By Laura Freeman

bangladeshDhaka, BangladeshWhen monsoon clouds gather over the low-lying country of Bangladesh, seasonal rains can suddenly become deadly floods. Lives depend on getting help where it is needed quickly, but to date there have been no satellite maps to guide rescuers through the complex streets of the country's capital, Dhaka, a city of 5.3 million people.

Akhlahque Haque, Ph.D., a native of Bangladesh who teaches public administration in UAB's Department of Government, is using his skills in geographic information systems (GIS) technology to create the first comprehensive digital visual maps of the area, and he is training others to carry on the work.

Haque traveled to Bangladesh in September as a Fulbright scholar sponsored by the U.S. State Department's Bureau of Educational and Cultural Affairs. He served as a visiting professor at BRAC University in Dhaka, teaching a Master of Development Studies program that provided students with "skills for economic development and social emancipation," Haque says.

After class hours, he and a crew of graduate students crisscrossed the city by car and rickshaw to collect data on major roadways, railway stations, hospitals, and other public facilities. The team filtered that data through GIS software and satellite images to create digital maps that will be made available online. "The preliminary results are expected to pinpoint alternative routes or the best routes for entering and exiting the city during times of crisis, such as natural disasters," says Haque. "The project will be a prototype for a larger undertaking that can be carried out by future generations of GIS users."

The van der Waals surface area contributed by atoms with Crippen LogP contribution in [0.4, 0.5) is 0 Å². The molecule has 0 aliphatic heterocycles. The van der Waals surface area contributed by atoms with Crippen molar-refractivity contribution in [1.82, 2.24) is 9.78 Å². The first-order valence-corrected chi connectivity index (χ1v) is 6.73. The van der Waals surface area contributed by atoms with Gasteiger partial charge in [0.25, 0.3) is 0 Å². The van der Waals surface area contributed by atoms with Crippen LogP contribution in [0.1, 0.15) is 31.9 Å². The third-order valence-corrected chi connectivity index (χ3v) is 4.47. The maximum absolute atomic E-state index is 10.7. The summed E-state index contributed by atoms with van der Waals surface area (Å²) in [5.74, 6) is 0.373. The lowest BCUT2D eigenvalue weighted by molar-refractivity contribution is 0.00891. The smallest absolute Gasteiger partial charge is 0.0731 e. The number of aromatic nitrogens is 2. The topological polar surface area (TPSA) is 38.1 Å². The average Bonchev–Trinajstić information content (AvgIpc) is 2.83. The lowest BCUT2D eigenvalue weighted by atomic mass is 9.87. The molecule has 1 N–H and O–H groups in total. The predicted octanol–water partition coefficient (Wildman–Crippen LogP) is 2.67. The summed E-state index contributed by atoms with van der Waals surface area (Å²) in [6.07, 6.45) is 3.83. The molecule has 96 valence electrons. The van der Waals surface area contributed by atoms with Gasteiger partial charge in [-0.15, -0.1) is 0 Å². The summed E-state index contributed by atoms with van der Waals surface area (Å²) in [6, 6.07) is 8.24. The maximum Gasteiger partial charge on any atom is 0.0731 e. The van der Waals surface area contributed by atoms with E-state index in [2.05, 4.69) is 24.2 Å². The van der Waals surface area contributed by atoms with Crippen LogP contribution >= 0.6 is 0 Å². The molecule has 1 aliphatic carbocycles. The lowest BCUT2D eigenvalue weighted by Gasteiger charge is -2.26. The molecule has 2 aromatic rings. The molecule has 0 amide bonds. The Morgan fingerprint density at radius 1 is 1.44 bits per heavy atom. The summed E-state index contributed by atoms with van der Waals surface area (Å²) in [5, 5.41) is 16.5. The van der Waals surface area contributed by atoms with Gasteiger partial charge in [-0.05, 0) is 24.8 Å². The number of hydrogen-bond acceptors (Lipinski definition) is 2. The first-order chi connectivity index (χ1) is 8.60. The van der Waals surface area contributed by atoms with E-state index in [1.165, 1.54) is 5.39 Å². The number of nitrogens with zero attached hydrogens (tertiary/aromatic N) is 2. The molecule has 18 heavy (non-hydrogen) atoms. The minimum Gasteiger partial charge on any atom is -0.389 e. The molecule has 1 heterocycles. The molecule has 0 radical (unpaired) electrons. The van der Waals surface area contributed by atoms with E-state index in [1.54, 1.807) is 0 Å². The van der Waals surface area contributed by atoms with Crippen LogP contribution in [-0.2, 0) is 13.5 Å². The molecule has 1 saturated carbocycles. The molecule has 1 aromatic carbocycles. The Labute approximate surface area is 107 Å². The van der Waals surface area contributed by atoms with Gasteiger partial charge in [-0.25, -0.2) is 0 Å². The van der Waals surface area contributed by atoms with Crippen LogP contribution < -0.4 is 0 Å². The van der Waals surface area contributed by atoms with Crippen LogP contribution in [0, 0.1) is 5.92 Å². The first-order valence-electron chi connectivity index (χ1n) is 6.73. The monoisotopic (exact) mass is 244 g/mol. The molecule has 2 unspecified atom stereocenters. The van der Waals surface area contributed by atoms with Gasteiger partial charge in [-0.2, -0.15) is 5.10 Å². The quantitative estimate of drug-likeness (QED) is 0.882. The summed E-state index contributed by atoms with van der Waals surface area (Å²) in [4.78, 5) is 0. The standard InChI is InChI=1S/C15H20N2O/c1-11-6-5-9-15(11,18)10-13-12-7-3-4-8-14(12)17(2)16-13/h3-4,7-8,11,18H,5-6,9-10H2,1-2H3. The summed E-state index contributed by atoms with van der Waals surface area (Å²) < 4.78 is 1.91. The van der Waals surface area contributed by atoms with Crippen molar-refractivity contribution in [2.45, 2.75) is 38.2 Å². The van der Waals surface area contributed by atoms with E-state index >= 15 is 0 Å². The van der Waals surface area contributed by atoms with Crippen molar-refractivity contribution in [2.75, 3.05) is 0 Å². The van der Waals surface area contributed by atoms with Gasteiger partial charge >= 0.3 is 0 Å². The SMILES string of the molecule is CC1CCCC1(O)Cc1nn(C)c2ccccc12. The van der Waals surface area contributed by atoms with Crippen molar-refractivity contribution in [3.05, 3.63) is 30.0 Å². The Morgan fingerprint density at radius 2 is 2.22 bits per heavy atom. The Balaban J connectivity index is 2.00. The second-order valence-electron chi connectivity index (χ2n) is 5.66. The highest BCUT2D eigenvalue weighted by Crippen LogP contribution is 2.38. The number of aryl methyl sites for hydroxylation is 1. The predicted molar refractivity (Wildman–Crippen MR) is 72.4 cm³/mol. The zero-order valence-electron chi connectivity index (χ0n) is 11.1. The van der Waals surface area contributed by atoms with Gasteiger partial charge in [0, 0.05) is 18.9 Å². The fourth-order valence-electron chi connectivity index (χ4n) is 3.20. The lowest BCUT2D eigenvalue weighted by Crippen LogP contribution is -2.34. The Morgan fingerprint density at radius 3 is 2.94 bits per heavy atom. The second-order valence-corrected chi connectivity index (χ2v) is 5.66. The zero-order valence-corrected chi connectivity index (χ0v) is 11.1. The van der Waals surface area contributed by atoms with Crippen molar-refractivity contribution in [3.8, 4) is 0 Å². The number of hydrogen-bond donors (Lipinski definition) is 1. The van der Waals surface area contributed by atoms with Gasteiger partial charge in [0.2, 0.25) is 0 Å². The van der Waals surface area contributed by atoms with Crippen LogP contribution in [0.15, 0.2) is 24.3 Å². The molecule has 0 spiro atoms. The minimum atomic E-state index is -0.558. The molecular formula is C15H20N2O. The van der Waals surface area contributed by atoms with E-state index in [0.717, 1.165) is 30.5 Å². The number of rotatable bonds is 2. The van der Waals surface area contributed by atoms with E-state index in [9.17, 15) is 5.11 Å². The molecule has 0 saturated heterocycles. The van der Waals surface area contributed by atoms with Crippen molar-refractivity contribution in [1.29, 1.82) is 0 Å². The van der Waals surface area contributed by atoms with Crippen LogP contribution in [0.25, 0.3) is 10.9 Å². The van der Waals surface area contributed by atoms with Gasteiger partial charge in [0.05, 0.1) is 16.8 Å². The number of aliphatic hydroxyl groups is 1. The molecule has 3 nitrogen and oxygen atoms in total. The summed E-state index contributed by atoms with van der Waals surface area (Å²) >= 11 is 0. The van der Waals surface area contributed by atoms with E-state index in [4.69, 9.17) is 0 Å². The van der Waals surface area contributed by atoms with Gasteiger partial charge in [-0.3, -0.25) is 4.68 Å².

The project took on a renewed sense of urgency in November, when Cyclone Sidr swept through Bangladesh, killing thousands. Haque, who was making his first return visit to his homeland in 18 years, was recording his experiences on a blog, UAB in Bangladesh . Soon after the deadly storm passed, he wrote an entry on the remarkable resiliency of this battered land:

"I have asked the relatives who were directly affected by the storm about how they are coping with this on the ground. I was surprised to learn that the people by far have accepted their fate and are now ready to rebuild from scratch. They said since there is no one who had the means to help them, there is no reason to wait for some miracle to happen."

Using technology that only a few years ago would have been considered little short of miraculous, Haque is doing his part to make sure that when the next storm comes, Bangladeshi authorities have better means to help.